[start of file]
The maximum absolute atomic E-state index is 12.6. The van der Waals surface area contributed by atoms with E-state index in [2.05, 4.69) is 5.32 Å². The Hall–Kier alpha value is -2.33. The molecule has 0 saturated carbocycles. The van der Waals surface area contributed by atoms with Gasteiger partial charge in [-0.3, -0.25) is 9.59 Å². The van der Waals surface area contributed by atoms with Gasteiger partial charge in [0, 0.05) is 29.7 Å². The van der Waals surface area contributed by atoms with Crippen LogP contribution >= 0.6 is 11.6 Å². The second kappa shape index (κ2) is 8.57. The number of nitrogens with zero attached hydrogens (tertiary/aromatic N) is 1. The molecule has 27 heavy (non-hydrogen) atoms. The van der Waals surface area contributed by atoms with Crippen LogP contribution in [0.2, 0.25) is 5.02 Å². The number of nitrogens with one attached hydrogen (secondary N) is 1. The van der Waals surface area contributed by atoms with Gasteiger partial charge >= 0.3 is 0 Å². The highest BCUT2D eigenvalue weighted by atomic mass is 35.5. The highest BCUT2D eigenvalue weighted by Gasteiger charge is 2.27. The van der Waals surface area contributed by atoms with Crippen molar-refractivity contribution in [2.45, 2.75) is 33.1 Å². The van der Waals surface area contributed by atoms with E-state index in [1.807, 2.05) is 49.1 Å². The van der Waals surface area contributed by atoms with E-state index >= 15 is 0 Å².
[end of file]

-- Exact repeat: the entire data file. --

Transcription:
The maximum absolute atomic E-state index is 12.6. The van der Waals surface area contributed by atoms with E-state index in [2.05, 4.69) is 5.32 Å². The Hall–Kier alpha value is -2.33. The molecule has 0 saturated carbocycles. The van der Waals surface area contributed by atoms with Gasteiger partial charge in [-0.3, -0.25) is 9.59 Å². The van der Waals surface area contributed by atoms with Gasteiger partial charge in [0, 0.05) is 29.7 Å². The van der Waals surface area contributed by atoms with Crippen LogP contribution >= 0.6 is 11.6 Å². The second kappa shape index (κ2) is 8.57. The number of nitrogens with zero attached hydrogens (tertiary/aromatic N) is 1. The molecule has 27 heavy (non-hydrogen) atoms. The van der Waals surface area contributed by atoms with Crippen LogP contribution in [0.2, 0.25) is 5.02 Å². The number of nitrogens with one attached hydrogen (secondary N) is 1. The van der Waals surface area contributed by atoms with Gasteiger partial charge >= 0.3 is 0 Å². The highest BCUT2D eigenvalue weighted by atomic mass is 35.5. The highest BCUT2D eigenvalue weighted by Gasteiger charge is 2.27. The van der Waals surface area contributed by atoms with Crippen molar-refractivity contribution in [2.45, 2.75) is 33.1 Å². The van der Waals surface area contributed by atoms with E-state index in [1.807, 2.05) is 49.1 Å². The van der Waals surface area contributed by atoms with E-state index >= 15 is 0 Å².